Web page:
by detractors of the tie is the matter of buildings and contents
insurance, where it has been suggested that pubcos act to the
disbenefit of tied licensees.
The facts of the matter are these. Every year,
ETI recharges insurance to licensees based on the claims history
of the business, the market for buildings insurance and the cover
that is available. In 2008-09 ETI is liable for the first £500k
of every claim.
There are two key commitments that we make to
every ETI licensee:
(i) We guarantee to provide insurance for every
single licensee, including those who would simply not get insurance
in the market. This includes those pubs which have recently suffered
repeated, and sometimes devastating, flood damage.
(ii) We ensure that every pub pays a premium
which is appropriate and we guarantee to match the best rate available
in the market for cover of equal quality.
To put this into context, in the 12 months to
the end of September 2008, we received only 46 queries in relation
to the costs of insurance cover. Just four pubs subsequently had
their insurance charge reduced.
Whilst on the subject of insurance, I can confirm
that the claim made by Mr Jacobs in evidence given to the inquiry
that "pubcos have a two year insurance policy which pays
up when someone walks out of a pub", is entirely false. ETI
incurs all of the cost and suffers the entire loss of income when
a pub closes.
2.2 Rent assessment and the tie
There is an active market for tied-pub rent
valuations, which takes account of the individual pub, the specific
agreement and the local marketplace and on the whole it works.
"Over-renting" a pub is completely counter-productive,
leading to an increased likelihood of debt and outright business
failure. Furthermore, "over-renting" is likely to result
in limited future growth prospects, limited assignment prospects,
a lack of reinvestment, disillusioned licensees and ultimately
the complete breakdown of our business relationship.
The rent bid for a particular premises is based
on an assessment of the Fair Maintainable Trade for that outletencompassing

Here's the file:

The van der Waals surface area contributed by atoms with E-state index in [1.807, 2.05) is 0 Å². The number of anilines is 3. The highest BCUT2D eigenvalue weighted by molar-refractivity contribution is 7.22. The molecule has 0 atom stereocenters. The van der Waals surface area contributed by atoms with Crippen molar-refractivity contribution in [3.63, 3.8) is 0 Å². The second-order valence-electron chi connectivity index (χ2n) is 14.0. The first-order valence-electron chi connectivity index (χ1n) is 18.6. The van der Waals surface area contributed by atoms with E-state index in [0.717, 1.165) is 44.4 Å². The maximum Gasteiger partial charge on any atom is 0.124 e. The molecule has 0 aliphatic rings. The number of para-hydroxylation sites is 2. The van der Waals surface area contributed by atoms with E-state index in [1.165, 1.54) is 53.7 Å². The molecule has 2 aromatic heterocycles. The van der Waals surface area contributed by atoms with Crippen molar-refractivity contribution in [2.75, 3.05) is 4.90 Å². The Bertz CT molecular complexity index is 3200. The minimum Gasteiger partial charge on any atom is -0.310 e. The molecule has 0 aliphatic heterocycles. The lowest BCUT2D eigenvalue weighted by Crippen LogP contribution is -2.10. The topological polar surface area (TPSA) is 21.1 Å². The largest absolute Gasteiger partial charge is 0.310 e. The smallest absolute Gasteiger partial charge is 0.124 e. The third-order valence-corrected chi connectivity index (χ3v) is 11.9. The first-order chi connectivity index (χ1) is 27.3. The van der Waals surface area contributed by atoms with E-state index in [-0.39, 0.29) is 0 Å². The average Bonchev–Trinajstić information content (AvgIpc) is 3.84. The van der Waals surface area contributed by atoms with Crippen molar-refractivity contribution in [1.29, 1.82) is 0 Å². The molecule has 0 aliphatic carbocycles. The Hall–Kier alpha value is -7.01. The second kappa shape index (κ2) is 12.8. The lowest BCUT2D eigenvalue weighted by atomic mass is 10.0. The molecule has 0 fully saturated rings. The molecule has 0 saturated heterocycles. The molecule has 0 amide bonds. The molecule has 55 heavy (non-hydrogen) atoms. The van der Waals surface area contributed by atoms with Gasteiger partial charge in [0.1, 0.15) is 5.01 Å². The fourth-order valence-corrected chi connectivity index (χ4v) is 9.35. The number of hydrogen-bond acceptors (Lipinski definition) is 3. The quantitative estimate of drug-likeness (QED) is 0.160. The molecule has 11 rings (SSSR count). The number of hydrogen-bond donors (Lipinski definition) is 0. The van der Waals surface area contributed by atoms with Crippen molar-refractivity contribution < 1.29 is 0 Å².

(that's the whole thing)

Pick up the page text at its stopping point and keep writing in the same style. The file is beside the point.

estimates of volume, turnover, gross profit, overhead costs and
net profitand takes due account of the specified terms
of the lease or tenancy on offer. This includes the exact terms
of the tie.
I believe that the arguments against the tie,
as put to the Committee by a number of detractors, are fuelled
substantially by self-interest and do not hold water.
It is particularly frustrating to know that
Vince Power, who we are led to believe is financing the Fair Pint
campaign, has recently advertised for assignment two licensed
premises which operate under ETI tied leasehold agreements. I
have enclosed at Appendix 4 (not printed here) the published
sale particulars for the VPMG portfolio of licensed premises.
These prove that the ETI leases (Moose Bar and The Camel) enjoyed
rents (as a percentage of turnover) which were less than 50% of
those charged for the free of tie leases and were being offered
for assignment sale at OIRO £500k and £450k respectively.
|Tie type||Turnover pa
||Rent pa||Rent % of T/O
||Total cost % of T/O|
|Bloomsbury Ballroom||Free of tie
|Moose Bar||ETI lease, beer and cider tie
|Ion Bar||Free of tie||Pro rata £650k
|Camel||ETI lease, beer cider tie
|Spiga Bar||Free of tie||£1,230k
Even after adding the "wet rent", which is effectively
the estimated beer discounts that each site would get if it were
free-of-tie, the total cost under an ETI lease, as a % of turnover,
is still favourable to that of the free-of-tie leases.
I don't believe that such sale prices and rent levels would
indicate a model which acts in any way other than to the benefit
of both ETI and its lessee, in this case Mr Vince Power.
Even Mr Morgan, who has made no secret of his support for
the Fair Pint campaign, stated in evidence to the Committee (Q80)
that "the existing method (for assessing rent) is eminently